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Insights from the UK and beyond

from FaithWorld:

Book Talk: UK Muslim author seeks roots of militancy

malikThe prominence of Britain's Muslim minority in the nation's debate about security and social cohesion provides the backdrop to journalist Zaiba Malik's memoir of growing up a British Muslim of Pakistani descent.

"We Are A Muslim, Please" tells how she was raised by first generation immigrant parents in the run-down former industrial center of the northern English city of Bradford in a tradition of conservative piety. (Photo: Pakistani-born British journalist Zaiba Malik in Dhaka on November 26, 2002/Rafiqur Rahman)

At the same time she was desperate to fit in at school, an overwhelmingly white British institution, an effort that led to years of excruciating anxiety and moments of low comedy.

Malik's story is shaped by her curiosity about the roots of the militancy that has taken hold in some parts of Britain's Muslim communities. She was born in nearby Leeds in 1969, on the same street where, decades later, the bombers who killed 52 people in London in 2005 manufactured their bombs in a rented apartment.

from The Great Debate UK:

Getting to grips with the post-Cold War security threat

johnreid -John Reid, formerly the UK Defence Secretary and Home Secretary, is MP for Airdrie and Shotts, and Chairman of the Institute for Security and Resilience Studies at University College, London. The opinions expressed are his own. -

The fall of the Berlin Wall, on November 9, 1989, was one of history’s truly epochal moments. During what became a revolutionary wave sweeping across the former Eastern Bloc countries, the announcement by the then-East German Government that its citizens could visit West Germany set in train a series of events that led, ultimately, to the demise of the Soviet Union itself.

Twenty years on, what is most striking to me are the massive, enduring ramifications of the events of November 1989. Only several decades ago, the Cold War meant that the borders of the Eastern Bloc were largely inviolate; extremist religious groups and ethnic tensions were suppressed, there was no internet (at least as we know it today) and travel between East and West was difficult. The two great Glaciers of the Cold War produced a frozen hinterland characterised by immobility.

Would you apply for an ID card?


The people of Manchester will soon be the first to be able to apply for an identity card, which the government says will help fight terrorism and reduce fraud. Opposition parties, however, oppose the five billion pound scheme and say it should be scrapped to save money and protect civil liberties.

Home Secretary Jacqui Smith said the cards, which will be available in the city in the autumn ahead of a nationwide roll-out by 2012, will be voluntary. She said the move would allow Manchester citizens “the best chance to start realising the benefits of identity cards as soon as possible.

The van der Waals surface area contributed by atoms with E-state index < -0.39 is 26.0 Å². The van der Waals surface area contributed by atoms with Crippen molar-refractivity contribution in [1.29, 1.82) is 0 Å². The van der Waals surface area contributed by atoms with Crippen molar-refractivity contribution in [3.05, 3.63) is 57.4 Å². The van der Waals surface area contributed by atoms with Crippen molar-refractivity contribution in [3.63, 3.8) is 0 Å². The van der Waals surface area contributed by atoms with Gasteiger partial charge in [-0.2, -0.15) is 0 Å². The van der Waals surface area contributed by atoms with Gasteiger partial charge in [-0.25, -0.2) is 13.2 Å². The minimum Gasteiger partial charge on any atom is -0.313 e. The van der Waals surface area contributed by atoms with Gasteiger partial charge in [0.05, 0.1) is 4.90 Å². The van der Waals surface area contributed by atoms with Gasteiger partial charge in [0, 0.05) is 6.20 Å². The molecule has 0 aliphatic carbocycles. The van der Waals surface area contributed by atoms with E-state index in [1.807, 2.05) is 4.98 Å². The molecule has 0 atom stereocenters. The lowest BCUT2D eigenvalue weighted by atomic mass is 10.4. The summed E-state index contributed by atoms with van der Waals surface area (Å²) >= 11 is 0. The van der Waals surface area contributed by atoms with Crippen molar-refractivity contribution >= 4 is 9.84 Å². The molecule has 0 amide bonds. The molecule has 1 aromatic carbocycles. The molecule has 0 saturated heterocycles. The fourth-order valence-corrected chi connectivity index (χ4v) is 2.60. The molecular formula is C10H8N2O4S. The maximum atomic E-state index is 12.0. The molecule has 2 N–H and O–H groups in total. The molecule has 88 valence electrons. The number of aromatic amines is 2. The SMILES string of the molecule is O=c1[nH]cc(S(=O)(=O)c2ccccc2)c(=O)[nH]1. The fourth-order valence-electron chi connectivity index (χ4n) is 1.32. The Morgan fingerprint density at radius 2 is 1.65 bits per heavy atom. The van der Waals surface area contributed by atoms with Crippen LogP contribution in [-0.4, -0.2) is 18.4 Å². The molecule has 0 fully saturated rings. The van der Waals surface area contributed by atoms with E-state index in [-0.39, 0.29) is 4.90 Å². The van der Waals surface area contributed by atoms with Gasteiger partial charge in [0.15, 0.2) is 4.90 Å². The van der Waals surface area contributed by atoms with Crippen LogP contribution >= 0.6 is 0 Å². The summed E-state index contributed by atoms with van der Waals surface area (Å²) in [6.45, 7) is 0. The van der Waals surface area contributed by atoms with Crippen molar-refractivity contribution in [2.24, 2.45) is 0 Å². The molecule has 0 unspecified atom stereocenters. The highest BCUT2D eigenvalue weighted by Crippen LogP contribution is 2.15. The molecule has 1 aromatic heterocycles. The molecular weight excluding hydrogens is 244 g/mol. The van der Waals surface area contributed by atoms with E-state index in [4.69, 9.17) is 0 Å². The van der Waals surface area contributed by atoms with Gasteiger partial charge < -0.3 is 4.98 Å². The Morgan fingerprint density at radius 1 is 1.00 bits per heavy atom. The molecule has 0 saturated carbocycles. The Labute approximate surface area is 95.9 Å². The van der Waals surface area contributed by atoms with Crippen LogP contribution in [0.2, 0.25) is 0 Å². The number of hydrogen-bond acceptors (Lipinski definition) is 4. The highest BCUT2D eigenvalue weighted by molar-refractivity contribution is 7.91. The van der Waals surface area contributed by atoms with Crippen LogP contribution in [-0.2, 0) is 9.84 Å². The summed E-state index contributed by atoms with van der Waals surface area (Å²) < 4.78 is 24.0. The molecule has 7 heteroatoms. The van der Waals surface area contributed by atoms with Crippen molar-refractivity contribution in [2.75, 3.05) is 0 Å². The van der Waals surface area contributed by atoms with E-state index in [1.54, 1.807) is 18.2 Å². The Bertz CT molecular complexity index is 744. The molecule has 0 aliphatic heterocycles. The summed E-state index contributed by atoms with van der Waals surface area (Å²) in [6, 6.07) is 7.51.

Walking the risk-reward tightrope in Iraq


It’s fair to say that investing in Iraq is not for the faint-hearted.

Just last week more than 200 people were killed in suicide bombings across the country, while kidnapping and armed assault remain commonplace.

That said, more than 600 delegates still turned up to the Invest Iraq 2009 conference held in London this week, eager to find out what opportunities there might be in the oil, construction, petrochemicals, engineering, agriculture, transport and tourism industries, to name a few.

Stripping off for money


A colleague tells me of a quick way to make cash for anyone who wants to. His neighbours discovered a pile of old taps and central heating pipes they had lying around had more value than they thought. A scrap Scrap metalmetal merchant gave them £75 for them. ”It’s a bubble,” the merchant said.

It may be a bubble, but it’s proving a lasting one and one that’s causing problems in unexpected quarters too. In my salubrious part of Surrey, local churches are struggling to keep their roofs on and it’s not because of the volume of their congregations’ singing either. Thieves are stripping lead roofing and flashing to melt down and sell on.

A courageous decision?


daviddavis1.jpg“Courageous” is how Conservative Leader David Cameron described the decision by his shadow home secretary, David Davis, to quit his parliamentary seat and force a by-election over the issue of pre-charge detention.

Davis says he will contest the seat to take a stand on the erosion of civil liberties caused by the proposal to extend to 42 days the time police can hold terrorism suspects without charge.

Should the public police the Internet?


keyboardhand-sherwincrasto.jpg In an age of viruses, fraud and identity theft, who should be responsible for policing the Internet?

Governments, private security companies and law enforcement agencies all play a part in tackling cyber-crime.

Gone whaling: Web fraudsters land a bigger catch


fraud.jpgFirst there was “phishing” – where criminals try to steal people’s personal details using dodgy emails that look like they’re from the bank.

Then there was “spear phishing” – more sophisticated, targeted attempts to defraud specific organisations or their customers.